Reflections

Unbelievable, it’s been three weeks already since I’ve abandoned the TCR. Three weeks back at home and two weeks back to work and my old routine. It felt so relaxed, not having the pressure of trying to balance training time with social life all the time. And the weather has been really good, we even got a heat wave, so lots of terraces, park picnics, swimming and going to the beach whenever I could. I’m enjoying myself and I’m doing well, but not a day goes by where I’m not thinking about anything that’s happened in those days between July 29th and August 15th.

In many ways the signs of the race are still showing on my body. On my hands and the top of my feet the skin is peeling. The tips of my left pinky and ring finger are still a little bit numb and the strength in my hand isn’t quite back yet, but they only cause very minor inconveniences (like being unable to open a jar) and I’m kind of used to it by now. My tan lines on my hands, arms and knees are fading, but still very much visible. But I cherish them as kind reminders that the race and the entire experience was real, so on the hot days I’m making very little effort to hide them. 

Eventually they will fade though, and the memory will be less fresh. Sometimes I read back one of my blog posts and relive certain parts of the route or think about where I was at the time of writing (I really didn’t do enough justice to some of my overnight addresses, I might have to get back to that sometime). Other riders have also started to write up their experiences, and it’s really funny to read how everyone’s story is so highly individual, yet huge parts are extremely relatable and sometimes nearly identical. This goes from certain places where I know I’ve also paused, to route fails or other bad choices I’ve also made, to emotional processes I’ve also been through. 

Reading blogs from fellow riders I’m sometimes triggered to go back to trackleaders and pull up certain parts of my route. When I look at my route, it’s amazing how many little details this brings back. Though my daily blog has been quite OK in describing the overall day and highlighting some note worthy anecdotes, I now noticed I definitely omitted a lot of details. Mostly because I wanted to keep it kind of short because I was tired and wanted to sleep, and sometimes it just wouldn’t fit in the flow of the story. Or it just wasn’t of any particular interest for you, eventhough it’s still a really nice memory for me. So I’ve now started to write up a more elaborate recap nearly on an hour to hour basis, just as a way for me to not forget anything, and not necessarily meant for publishing on this site. But who knows, if I do come across a particularly funny or interesting memory, I might dedicate a little post to it.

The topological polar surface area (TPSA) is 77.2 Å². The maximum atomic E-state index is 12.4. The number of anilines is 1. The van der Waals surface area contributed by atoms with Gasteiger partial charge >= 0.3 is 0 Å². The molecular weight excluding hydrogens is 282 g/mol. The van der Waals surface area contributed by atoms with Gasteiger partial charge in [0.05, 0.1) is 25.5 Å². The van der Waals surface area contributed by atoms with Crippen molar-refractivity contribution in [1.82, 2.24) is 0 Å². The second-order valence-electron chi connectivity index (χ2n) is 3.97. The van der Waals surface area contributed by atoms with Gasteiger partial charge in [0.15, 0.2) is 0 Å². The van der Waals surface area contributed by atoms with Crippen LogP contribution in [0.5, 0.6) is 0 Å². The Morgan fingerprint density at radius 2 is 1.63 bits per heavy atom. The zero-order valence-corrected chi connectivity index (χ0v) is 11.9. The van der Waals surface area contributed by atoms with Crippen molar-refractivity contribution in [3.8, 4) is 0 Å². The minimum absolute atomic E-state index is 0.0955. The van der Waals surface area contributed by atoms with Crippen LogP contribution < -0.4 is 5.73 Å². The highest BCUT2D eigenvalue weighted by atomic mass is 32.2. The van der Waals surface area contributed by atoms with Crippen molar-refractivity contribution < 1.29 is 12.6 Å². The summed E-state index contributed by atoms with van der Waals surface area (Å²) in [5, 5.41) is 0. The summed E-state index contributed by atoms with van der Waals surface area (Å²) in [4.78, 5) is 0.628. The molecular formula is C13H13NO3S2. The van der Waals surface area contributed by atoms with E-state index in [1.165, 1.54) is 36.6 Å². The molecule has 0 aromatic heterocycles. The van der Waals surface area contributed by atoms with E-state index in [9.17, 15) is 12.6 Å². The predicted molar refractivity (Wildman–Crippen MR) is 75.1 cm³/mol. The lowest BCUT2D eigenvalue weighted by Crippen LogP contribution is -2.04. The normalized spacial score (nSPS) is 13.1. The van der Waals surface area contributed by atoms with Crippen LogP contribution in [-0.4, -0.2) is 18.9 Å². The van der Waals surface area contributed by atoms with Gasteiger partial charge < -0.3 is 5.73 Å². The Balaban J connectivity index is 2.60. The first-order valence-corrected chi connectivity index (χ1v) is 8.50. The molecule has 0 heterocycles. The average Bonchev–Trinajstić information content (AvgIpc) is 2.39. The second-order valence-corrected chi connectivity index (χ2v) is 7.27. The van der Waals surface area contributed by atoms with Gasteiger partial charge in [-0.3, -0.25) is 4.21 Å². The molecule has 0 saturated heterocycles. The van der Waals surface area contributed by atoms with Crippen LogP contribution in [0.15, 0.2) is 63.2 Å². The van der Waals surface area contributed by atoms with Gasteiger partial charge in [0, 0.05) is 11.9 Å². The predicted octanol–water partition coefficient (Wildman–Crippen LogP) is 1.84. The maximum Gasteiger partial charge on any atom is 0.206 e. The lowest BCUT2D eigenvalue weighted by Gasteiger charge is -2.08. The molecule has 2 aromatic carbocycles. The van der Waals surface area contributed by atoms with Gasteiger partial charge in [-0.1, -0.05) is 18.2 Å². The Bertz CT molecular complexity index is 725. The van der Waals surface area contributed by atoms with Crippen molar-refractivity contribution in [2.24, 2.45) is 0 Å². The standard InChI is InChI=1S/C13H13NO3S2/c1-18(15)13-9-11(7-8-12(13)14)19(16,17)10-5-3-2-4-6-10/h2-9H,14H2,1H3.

Post Race Thoughts

Ever since I’m back, the question I received most is how I feel now. Mostly they were referring to how I feel physically, but also how the trip has enlightened me. A couple of days after returning home I went to my physiotherapist and told him about the pain in my knee cap that suddenly occurred in the first couple of days, but then also left on its own. So he said ‘oh that probably came from here’ and proceeded to pinch in my upper leg. That immediately got me doubled up, shit that hurts! ‘Yeah, that’s definitely a bit stiff’. My physiotherapist has a sadistic kind of humour sometimes. Apparently the pain in my knee derived from overburden on my lower back and hip. So he massaged that area to decrease the tension and I’ve been taking it relatively easy on my bike rides (except the one where I had to do a 15km time trial to the train station to make it to my train home in time), to give my legs a bit of a break.